Written by Wheaton professor Chris R. Armstrong, Medieval Wisdom for Modern Christians aims to counter the unhelpful assumptions and generalisations often made about medieval Christianity by evangelicals, and to open up some of the riches which this age of the Church can offer today.
Thinking Faith blogs
To recognise our position in a "dynamic ecosystem" of knowing is to recognise the reciprocal nature of scientific understanding - even, perhaps, that it is made possible by One whose knowledge surpasses all human understanding.
I'm pleased to announce that the Church Scientific project, which began in Leeds in 2016, is beginning a new phase this month with a series of six workshops about Christian philosophy for scientists. These will improve on the course that was delivered last year - thanks to input from last year's participants and a number of philosophers of science.
Richard Vytniorgu develops his exposition of a view of scientific progress that recognises the very creaturely nature of our existence. There's no view from nowhere: scientists, like everyone else, are in the midst of the cocktail party of history!
Christmas is almost upon us – but today let’s skip ahead a little in the narrative we retell at this time every year.
Richard Vytniorgu introduces a way of thinking about scientific work by rooting it in its social context.
This is the first in a series of three posts in which I introduce the transactional approach to doing science – an approach which encourages us to position scientific work within a broader matrix of beliefs and values. Although I’m not a scientist, my work in literary theory has brought me into contact with the transactional approach via its American advocate in literary studies and English education, Louise Rosenblatt.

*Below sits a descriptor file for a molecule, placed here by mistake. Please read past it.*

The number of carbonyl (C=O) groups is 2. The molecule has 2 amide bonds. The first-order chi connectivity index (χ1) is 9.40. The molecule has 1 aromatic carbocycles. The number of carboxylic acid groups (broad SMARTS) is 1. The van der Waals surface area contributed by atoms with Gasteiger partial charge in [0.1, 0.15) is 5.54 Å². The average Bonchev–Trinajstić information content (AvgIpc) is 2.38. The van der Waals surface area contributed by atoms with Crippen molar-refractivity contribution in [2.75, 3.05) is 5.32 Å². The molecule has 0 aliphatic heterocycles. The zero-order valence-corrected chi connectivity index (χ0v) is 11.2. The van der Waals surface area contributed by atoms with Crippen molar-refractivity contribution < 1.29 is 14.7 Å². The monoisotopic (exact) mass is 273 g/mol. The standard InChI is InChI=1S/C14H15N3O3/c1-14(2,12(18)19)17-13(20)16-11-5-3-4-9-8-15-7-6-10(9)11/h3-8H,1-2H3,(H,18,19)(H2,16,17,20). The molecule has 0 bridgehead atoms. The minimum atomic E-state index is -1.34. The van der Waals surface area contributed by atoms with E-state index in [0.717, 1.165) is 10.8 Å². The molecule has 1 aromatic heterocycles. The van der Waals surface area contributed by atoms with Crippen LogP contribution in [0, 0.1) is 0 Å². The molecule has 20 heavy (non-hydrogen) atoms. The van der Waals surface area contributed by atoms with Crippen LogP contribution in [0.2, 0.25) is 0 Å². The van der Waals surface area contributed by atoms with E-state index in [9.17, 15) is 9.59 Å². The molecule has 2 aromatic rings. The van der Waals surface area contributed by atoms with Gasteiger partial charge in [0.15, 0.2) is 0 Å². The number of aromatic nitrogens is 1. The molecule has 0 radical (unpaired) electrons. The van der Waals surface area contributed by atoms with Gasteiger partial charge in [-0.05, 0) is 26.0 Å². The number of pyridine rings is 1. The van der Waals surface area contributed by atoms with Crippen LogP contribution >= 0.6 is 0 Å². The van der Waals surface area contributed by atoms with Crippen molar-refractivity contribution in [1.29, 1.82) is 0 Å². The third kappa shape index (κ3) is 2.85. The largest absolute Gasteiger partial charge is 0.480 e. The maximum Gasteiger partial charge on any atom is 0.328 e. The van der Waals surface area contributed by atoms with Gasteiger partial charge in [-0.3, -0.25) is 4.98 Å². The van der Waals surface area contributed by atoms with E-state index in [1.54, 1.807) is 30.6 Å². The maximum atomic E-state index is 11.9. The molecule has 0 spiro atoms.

Is Maradona the best footballer of all time?
Worldwide there are 200,000 worshippers of Diego who attend the church of Maradona. The faithful follow their own 'bespoke' ten commandments which urge them to 'love football above everything' and 'name your first son Diego'.
The Church of Maradona insists that you get baptised by slapping a football!
There are three ways of looking at this odd story.
Materialists will dub this 'mere superstition'.
Relativists will nod approvingly: whatever works for you.
The concluding part of Rudi Hayward's review of "Tracing the Lines" sketches Robert Sweetman's proposal to reconcile God's common grace to all scholars with the power of that same grace to transform the believer's mind redemptively.